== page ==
Money Drifts to Square for iPad, iPhone and Android users

Starbucks Coffee Shops will allow Apple customer to pay using their devices.


The network of cafés has decided to invest $ 25 million in the revolutionary payment system that focuses on mobile devices. Starbucks will use Square at its 7,000 stores in the United States, and will add more services that the company offers.

With this, Jack Dorsey is on track to becoming one of the entrepreneurs with more flair for his success in recent years. After being one of the founders of Twitter, Dorsey embarked on the Square adventure, a platform designed to enable mobile devices as a tool to pay for products and services. Square is Jack Dorsey’s second bet, which continues to grow rapidly and seems to have the potential to be as much of a success as Twitter has.

Given Square’s success, one must ask, how about security and privacy concerns? Given the fact that both Google and Apple have confessed they actively track users behavior through implanted software in the phones and other electronics, wouldn’t the two companies be able to track purchases and transactions made with iPhones and Android based devices?

Right now, Square seems to continue to gain members and partners that can help to finally establish a consolidated payment system. That system, it seems, will initially use the existent credit and debit modes, but it will surely evolve into an even more artificial form of payment, perhaps where information contained in user accounts will directly provide funds and information without the need for a credit card company or a bank.

But enough about the conveniences. Let’s be mindful of how Square works and compare benefits against the down sides. As explained in this article, Square “is essentially a small magnetic reader that plugs into the headphone jack of an iPhone. When a credit card (or a debit card) is swiped through the reader, it reads the data and converts it into an audio signal. The microphone picks up the audio, sends it through the processors and then is routed to Square’s software application on the iPhone. From there the encrypted data is transmitted using either Wi-Fi (for iPod touch) or a 3G Internet connection to back-end severs, which in turn communicate with the payment networks to complete the transactions.” Lots of convenience here, but also lots of potential for lost or stolen information. That potential is even more realistic if we take into account Dorsey’s statement that “we don’t store any information on the devices.”

Haven’t we heard this kind of speech before? Didn’t it come from Apple and Google before discovering that they did store user information? Besides, WiFi and 3G connections are far from being safe enough to swipe credit cards on magnets and transferring them through them.

In the case of Starbucks, it was the coffee company that decided to rely on the Square payment system. That opens the potential for lots of concerns, as Starbucks networks could be easily hacked into. However, the two companies have signed an agreement for the 7,000 Starbucks coffee shops in the United States. This will allow card payments through Square. Besides being able to pay with their credit cards, Starbucks customers who use Square may also make payments from their mobile devices. Thus, through IOS or Android, with the Pay with Square app users can use their phones as authentic purses.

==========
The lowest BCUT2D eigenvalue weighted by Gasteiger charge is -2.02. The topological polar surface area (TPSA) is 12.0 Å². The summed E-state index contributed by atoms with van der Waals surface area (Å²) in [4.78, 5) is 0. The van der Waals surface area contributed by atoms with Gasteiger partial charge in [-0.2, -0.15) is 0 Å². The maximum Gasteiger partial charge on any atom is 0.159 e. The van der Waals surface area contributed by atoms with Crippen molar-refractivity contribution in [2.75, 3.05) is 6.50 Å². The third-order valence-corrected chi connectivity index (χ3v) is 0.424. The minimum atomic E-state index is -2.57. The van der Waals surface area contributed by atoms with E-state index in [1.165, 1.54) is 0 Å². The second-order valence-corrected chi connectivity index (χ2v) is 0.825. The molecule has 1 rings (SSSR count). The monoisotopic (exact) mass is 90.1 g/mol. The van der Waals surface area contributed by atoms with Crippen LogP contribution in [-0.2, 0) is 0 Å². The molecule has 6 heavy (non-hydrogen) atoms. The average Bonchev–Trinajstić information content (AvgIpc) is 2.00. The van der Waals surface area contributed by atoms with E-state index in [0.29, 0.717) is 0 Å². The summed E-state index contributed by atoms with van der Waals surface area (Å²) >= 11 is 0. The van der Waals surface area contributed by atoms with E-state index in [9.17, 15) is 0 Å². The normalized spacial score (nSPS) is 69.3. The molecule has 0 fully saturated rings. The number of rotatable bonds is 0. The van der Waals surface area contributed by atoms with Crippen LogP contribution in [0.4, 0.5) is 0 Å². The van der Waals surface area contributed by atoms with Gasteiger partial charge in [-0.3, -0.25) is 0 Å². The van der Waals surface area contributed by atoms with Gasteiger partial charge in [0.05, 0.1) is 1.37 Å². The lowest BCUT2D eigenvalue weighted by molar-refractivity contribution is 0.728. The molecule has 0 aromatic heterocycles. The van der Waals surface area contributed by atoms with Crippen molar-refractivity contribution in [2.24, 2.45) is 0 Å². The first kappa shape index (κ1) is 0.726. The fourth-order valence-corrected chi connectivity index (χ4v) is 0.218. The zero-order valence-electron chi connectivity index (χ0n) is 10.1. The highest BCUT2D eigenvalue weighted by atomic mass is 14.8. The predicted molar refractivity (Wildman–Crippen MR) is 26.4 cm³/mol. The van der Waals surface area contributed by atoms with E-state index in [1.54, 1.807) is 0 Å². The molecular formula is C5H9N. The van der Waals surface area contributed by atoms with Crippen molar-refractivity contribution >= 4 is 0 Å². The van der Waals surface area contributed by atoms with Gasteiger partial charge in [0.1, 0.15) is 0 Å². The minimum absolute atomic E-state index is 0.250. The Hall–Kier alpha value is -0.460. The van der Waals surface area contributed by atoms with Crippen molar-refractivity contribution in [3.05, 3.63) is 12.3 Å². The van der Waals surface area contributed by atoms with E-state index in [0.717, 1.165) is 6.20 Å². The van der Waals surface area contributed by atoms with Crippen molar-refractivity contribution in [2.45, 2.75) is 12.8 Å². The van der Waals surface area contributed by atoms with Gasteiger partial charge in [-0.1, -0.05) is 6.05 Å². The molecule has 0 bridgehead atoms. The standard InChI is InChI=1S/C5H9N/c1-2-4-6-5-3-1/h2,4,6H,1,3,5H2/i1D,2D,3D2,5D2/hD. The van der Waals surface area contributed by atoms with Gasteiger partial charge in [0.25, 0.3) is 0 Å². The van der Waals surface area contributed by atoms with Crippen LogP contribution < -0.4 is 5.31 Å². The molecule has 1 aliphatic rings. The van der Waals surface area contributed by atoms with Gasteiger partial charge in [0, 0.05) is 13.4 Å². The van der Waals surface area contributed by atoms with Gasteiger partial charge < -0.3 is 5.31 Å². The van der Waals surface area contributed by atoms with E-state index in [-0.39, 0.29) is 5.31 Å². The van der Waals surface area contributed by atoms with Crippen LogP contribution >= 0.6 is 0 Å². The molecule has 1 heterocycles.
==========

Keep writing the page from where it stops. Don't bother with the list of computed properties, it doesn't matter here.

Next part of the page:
The agreement marks an important step for Square, which increases its presence in one of America’s favorite business and greater international projection. In fact, it is common to see pro-Square propaganda printed on magazines and newspapers all over the world, even in countries that doesn’t even have a reliable wireless internet or phone service.

The agreement also provides that Starbucks becomes part of Square directory, which provides customers with information on the premises where they can afford with this system.

As if all these possibilities were not enough, Starbucks wanted to show its support for Jack Dorsey more deeply. To do this, the company has confirmed it will invest $ 25 million on the platform, a clear sign of trust that Square will become a benchmark. Starbucks investment is accompanied by the entry of its CEO, Howard Schultz to the Square corporate board. Thus, the Starbucks will also pinch a share of the revenues obtained by Square. Who knows if in the future people will have their cash deposited in their Starbucks bank account.


The Bio-hazard of Smart Meters: Dirty Energy and Centralized Control


Unless you’ve lived all of your life in a developing country where infrastructure is old and decaying, you’ve surely already heard about ‘smart meters’. But for those who don’t know what ‘smart meters’ are, let me provide a quick explanation. ‘Smart meters’ are digital versions of the traditional analog electricity measuring meters that energy companies use around the planet to determine how much of that electricity their customers spend. The readings obtained from those meters are used for billing purposes. What is the difference between a digital and an analog meter? Many. But one is of those differences is particularly important due to the way the digital meters work.

Smart digital meters emit a kind of radio frequency radiation signal which is used by energy companies to remotely control the devices for the supposed purpose of more easily managing the use and consumption of energy, better distribution practices and to keep a tight control on how users spend energy, their habits, times of usage, type of appliances people have at home and so on. In case the word ‘control’ or the new powers that the ‘smart meters’ give energy companies were not enough to raise your eyebrow and get you thinking, let me add that the radio frequency waves emitted by the meters exponentially increases the risk of suffering health damaging conditions due to the continuous exposure to those electromagnetic dirty energy.